Thursday, January 23, 2014

A New Year, A New You! - Part 1

Joe McCoppin - Partner, Better Than A Bistro

Joe writes about his personal revelation of the changes he needs to make, and has made, to make this year his very own New Year, New You!

Part 1 of 2.....

There are two things we all have in common in this life:
  • We all need food and water to live
  • Time marches on and now we are all a year older
I find that I procrastinate more often than not with almost every project I undertake. Especially the big ones. Part of the reason is I look at the finish line first. Too often I think once I start "this" project it will take so much time, is it worth it and do I even have the time to invest in it? Then I ask if "this" project is really a priority. It seems like a long road to hoe and clearly I'm very busy....being busy.

Tuesday, January 14, 2014

Herb Crusted Orange Roughy (Featuring BTAB Orange Roughy)

This is an easy, delicious and healthy Orange Roughy recipe. Orange Roughy has a mild, delicate flavor and moist, large-flaked meat that holds together well during cooking.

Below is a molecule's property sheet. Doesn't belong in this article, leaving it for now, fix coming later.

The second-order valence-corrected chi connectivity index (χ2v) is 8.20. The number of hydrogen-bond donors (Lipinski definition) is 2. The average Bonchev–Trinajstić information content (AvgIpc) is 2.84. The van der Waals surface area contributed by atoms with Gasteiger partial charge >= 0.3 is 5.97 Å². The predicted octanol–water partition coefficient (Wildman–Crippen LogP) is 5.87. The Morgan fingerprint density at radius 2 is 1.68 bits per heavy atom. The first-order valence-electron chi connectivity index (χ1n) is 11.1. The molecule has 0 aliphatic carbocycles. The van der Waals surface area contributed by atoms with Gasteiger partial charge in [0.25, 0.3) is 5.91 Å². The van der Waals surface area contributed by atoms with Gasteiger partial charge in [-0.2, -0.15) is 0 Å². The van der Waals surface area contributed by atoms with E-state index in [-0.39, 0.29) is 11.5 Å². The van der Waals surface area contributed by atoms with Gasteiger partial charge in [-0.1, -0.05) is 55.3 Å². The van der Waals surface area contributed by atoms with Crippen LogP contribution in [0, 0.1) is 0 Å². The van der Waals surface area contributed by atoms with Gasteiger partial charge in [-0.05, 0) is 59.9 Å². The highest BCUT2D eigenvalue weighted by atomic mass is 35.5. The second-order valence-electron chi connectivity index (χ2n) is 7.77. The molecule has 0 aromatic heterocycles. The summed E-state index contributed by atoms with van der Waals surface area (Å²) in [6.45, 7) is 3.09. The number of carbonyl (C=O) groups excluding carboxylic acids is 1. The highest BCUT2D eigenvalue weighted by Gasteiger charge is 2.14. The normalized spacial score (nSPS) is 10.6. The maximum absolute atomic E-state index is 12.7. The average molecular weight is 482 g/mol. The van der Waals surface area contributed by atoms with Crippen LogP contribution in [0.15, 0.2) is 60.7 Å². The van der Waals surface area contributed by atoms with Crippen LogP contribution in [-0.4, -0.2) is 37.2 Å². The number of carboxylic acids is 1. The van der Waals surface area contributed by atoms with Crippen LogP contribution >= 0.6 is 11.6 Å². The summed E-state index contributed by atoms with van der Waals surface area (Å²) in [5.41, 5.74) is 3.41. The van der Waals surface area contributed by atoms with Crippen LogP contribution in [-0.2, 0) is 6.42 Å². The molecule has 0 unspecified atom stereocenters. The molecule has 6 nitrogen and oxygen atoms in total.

(4) BTAB Orange Roughy filets
1/4 cup orange juice
Safflower oil or olive oil
Dash of dried tarragon, crushed
(1) tablespoon coarsely ground black pepper
Grated zest (rind) of (2) oranges


Preheat oven to 325F. Pour the orange juice into a shallow baking dish that is long enough to hold the fish. Brush the fish lightly with oil and place in the baking dish.

In a bowl, combine tarragon, pepper and grated orange zest. Sprinkle this mixture on top of the fish, patting it lightly to form a thin crust.

Bake for 20-25 minutes, until the fish flakes easily with a fork. Remove the fish carefully to a serving dish. Serves 4.

Friday, January 3, 2014

Where The Buffalo Roam

Where The Buffalo RoamOriginally, the Native Plains Indians of North America used just about every part of the bison. Their lives revolved the availability of bison whose original range was from Alaska to Mexico to the Florida panhandle. But by the 1890's this all changed as the bison were being eliminated by European settlers. This occurred for 2 reasons.

First, there was the greed factor. For a good part of the 1800's bison were considered to be in limitless supply. For non-native buffalo hunters they were the equivalent of a gold mine on 4 legs. This group hunted bison from trains and horseback for their tongues, hides, bones and little else. The tongue was, and still is, considered a delicacy. Hides were prepared and shipped to the east and Europe for processing into leather. Remaining carcasses were, for the most part, left to rot. By the time nothing but bones remained, they too were gathered and shipped via rail to eastern destinations for processing into industrial carbon and fertilizer. By the 1890's with numbers nearing extinction, the bison "gold rush" was over.